The Australian Federal election has delivered a change in government. Unlike votes we have seen in other countries in the past five years, this isn’t an outcome likely to shock expectations or financial markets.
Cost of living issues will continue to dominate the economic agenda in the short term. Policy overstimulated, inflation has surprised, and consequently policy needs to tighten quickly to catch up. It also reminds us why history has taught us to fear inflation — it’s a wily adversary.
At the same time as the Reserve Bank of Australia is trying to close an unprecedented gap between current policy settings and where they should be, the debate about the operation of monetary policy in Australia will get more form. The Labor Party first argued for a review of the Reserve Bank of Australia, and we expect to see more detail about that over the remainder of 2022.
ANZ’s Chief Economist Richard Yetsenga explains the economic impact of the change of federal government in Australia.
He says unlike votes seen in other countries in the last five years, this isn’t an outcome likely to shock expectations or shock financial markets.
You can read the body copy to find out more.
Of the policy positions discussed during the election, two are of particular interest economically: the labour market and climate.
The Labor government has said they will argue for a higher minimum wage increase than the previous government proposed. Labor also plans increased regulation in several areas – around casual work and wage equity, for example.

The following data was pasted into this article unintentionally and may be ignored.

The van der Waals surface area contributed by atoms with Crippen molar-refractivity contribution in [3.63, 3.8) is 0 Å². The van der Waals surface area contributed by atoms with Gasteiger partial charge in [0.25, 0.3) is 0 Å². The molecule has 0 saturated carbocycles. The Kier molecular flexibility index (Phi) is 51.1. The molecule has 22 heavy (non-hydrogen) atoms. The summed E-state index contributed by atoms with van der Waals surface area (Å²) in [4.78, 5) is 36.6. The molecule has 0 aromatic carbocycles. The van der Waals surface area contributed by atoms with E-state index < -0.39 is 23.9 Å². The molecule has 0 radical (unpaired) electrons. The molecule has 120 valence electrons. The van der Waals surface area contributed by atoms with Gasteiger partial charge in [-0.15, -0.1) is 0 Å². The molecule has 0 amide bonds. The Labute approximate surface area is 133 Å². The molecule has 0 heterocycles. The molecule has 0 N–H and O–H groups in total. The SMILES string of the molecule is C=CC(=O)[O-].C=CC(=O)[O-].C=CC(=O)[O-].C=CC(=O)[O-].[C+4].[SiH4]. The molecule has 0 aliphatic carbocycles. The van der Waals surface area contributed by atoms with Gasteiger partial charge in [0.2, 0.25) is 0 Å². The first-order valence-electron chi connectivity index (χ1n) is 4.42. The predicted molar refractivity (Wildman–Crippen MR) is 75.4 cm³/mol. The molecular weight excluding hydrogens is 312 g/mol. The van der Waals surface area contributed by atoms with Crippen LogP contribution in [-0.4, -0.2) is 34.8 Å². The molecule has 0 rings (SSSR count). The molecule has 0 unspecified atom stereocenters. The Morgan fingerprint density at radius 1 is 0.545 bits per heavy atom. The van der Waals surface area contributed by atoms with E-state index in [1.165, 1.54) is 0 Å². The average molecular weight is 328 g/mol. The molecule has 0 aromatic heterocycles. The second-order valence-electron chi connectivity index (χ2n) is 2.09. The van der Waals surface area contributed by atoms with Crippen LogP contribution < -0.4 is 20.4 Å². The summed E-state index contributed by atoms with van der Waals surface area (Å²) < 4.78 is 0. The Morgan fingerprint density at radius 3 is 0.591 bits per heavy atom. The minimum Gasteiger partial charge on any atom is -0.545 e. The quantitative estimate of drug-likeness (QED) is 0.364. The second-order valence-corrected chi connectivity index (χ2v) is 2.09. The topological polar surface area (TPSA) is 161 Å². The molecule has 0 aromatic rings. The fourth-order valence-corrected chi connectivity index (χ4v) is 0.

On climate, Labor has a larger 2030 carbon reduction target, and is likely to have stronger sectoral policy approaches, such as around the take-up of electric vehicles. The national debate on climate has moved a long way in the last couple of years and more policy detail is likely over the next couple.
Labor has foreshadowed larger budget deficits over the next few years than the previous government, but from a macroeconomic perspective I don’t think the differences are meaningful.
Whichever party won government the deficit was going to stay wide and spending high, with government spending contributing to economic activity at a time the RBA is working intensely to pull it back.
Things have changed
The Australian electorate, like several others worldwide, has become increasingly polarised, more uncertain about major parties, and the nature of stratification within the electorate seems to be changing - all at the same time!
In several other countries, including the United States, United Kingdom and France, the political nexus is shifting from labour versus capital towards something different - more of an urban/higher-educated versus rural/perhaps-less-educated split.
In this election these changes have tended to narrow the stated differences between the parties, rather than widen them, as has sometimes occurred elsewhere.
That was going to leave whichever party was elected at risk of being a bit of a policy piñata. They might be responding to issues as they arise, rather than choosing the issues to prosecute.
There is a slice of good news on reform though. I think some types of reform now have a chance. I am not necessarily optimistic (!), but I am hopeful.
When demand is deficient and deflation the risk, reform is hard to sell because it weakens pricing power in the economy and threatens job security even more. Certainly, that is the case in the short term. But when it’s the supply side of the economy that is the constraint, the reform problem is turned on its head.
For instance, embracing flexible working, improving the national training system, and delivering much higher access to genuinely affordable childcare would seem to be quite easy wins with little apparent adjustment cost, and will pay for themselves in record time.
Judging by the standards of the last 15 years, one thing we can guarantee is the political excitement is unlikely to end with this election result.
Richard Yetsenga is Chief Economist at ANZ
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